Swale uses rain and city water, but also water from the river. The way Swale’s filtration system works, river water is pumped into buckets that have slow sand filters, which the water trickles through. The film that accumulates on top of the sand acts as the first layer of cleaning. The water then drips into tanks that contain sand, gravel and specific wetland plants that absorb and filter out remaining contaminants. Finally, the water is filtered again through a carbon filter, where it comes out clean.

“Plants take out biological and chemical contaminants, and then we move to a carbon filter at the end,” Mattingly explained, adding that the water is routinely tested to make sure the system is in working order.

Fairfield got involved when Mattingly came to campus in spring 2015 as part of the campus-wide 2014-2016 University Theme “Water.” After a lecture on her environmental work with floating wetlands, Mattingly was interested in partnering with Fairfield students on her upcoming project. She gave a workshop on the construction of floating wetlands attended by art students and Environmental Science students in Dr. Biardi’s class. That inspired biology major Megan Lewis ’15 to want to do more — as part of her senior capstone focus — and help research the regional plants needed for both the workshop and campus-sited working wetlands.

“Mary was doing these floating wetlands, and I was interested in the way she raises awareness. I was also interested in the plants in these systems serving a bigger purpose,” Lewis said. “Professor Yarrington encouraged me to do an independent project, and I thought, I’d really like to be involved in this focus on environmental toxicology impact.”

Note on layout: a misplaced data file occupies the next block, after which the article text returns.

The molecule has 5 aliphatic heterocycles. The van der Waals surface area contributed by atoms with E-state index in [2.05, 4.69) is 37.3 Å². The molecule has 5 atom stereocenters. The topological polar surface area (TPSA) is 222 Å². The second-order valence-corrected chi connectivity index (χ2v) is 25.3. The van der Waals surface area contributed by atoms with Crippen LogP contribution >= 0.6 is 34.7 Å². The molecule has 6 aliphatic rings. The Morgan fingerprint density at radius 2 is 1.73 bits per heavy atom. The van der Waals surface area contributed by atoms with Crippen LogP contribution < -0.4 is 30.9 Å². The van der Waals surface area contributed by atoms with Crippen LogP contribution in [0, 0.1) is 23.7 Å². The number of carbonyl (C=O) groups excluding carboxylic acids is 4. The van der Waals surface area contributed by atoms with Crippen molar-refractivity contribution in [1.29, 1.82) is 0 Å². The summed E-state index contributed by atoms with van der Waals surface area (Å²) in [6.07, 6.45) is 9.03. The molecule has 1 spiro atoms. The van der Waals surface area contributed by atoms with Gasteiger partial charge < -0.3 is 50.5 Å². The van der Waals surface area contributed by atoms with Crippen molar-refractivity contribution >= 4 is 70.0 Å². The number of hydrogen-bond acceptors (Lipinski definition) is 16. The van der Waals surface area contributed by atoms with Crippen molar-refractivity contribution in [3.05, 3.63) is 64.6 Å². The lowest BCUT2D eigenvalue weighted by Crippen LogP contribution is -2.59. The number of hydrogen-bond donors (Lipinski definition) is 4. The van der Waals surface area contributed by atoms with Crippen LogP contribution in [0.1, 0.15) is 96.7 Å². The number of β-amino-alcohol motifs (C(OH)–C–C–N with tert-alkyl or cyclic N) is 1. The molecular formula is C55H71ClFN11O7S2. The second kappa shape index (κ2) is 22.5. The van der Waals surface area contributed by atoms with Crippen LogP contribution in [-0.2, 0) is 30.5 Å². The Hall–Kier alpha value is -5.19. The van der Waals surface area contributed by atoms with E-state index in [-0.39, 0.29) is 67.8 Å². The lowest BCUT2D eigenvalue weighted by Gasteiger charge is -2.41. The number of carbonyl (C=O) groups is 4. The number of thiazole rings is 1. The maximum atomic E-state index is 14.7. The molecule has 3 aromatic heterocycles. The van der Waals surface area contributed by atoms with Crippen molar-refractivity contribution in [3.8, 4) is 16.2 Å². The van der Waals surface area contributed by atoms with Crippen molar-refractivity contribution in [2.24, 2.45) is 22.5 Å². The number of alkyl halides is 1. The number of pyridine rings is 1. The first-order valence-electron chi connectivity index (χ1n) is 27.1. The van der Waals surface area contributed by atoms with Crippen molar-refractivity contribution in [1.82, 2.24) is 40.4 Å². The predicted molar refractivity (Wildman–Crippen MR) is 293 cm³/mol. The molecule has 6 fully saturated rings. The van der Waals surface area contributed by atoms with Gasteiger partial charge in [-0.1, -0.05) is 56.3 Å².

From a list that Mattingly provided students, Lewis focused her research on finding plants that could remove toxins from waterways. She created small floating experimental wetlands on Bellarmine Pond and Hopkins Pond on campus.

“I found out that bulrush and sweet greens can sequester or remove toxins from waterways, store them in the plants themselves and bio-remediate to break them down into smaller components that might be less harmful,” Lewis continued. “Mary was all for using plants in this way.”

In the end, Mattingly took Lewis’ research and applied it to the water-purifying system on Swale: “We ended up using patina bulrush and cattail and started from a list of plants we could get our hands on, from the student’s research,” Mattingly said.

According to Dr. Biardi, the wetlands project on Bellarmine Pond — clearly visible this summer like a small island — will continue through at least the next academic year. “The vegetation in the floating structures is growing well and helping to remove excess nutrients from the watershed,” he said.

Dr. Biardi noted that the University’s strategic plan calls for cross-disciplinary thinking to solve real-word problems — like combining biology and art to purify water, for example.

“It’s fascinating that Mary was bringing those pieces in her mind when she came to campus,” he continued,” and inspired us with practicality, enthusiasm and artistic possibilities.” ●F

For more information on Swale visit www.swaleny.org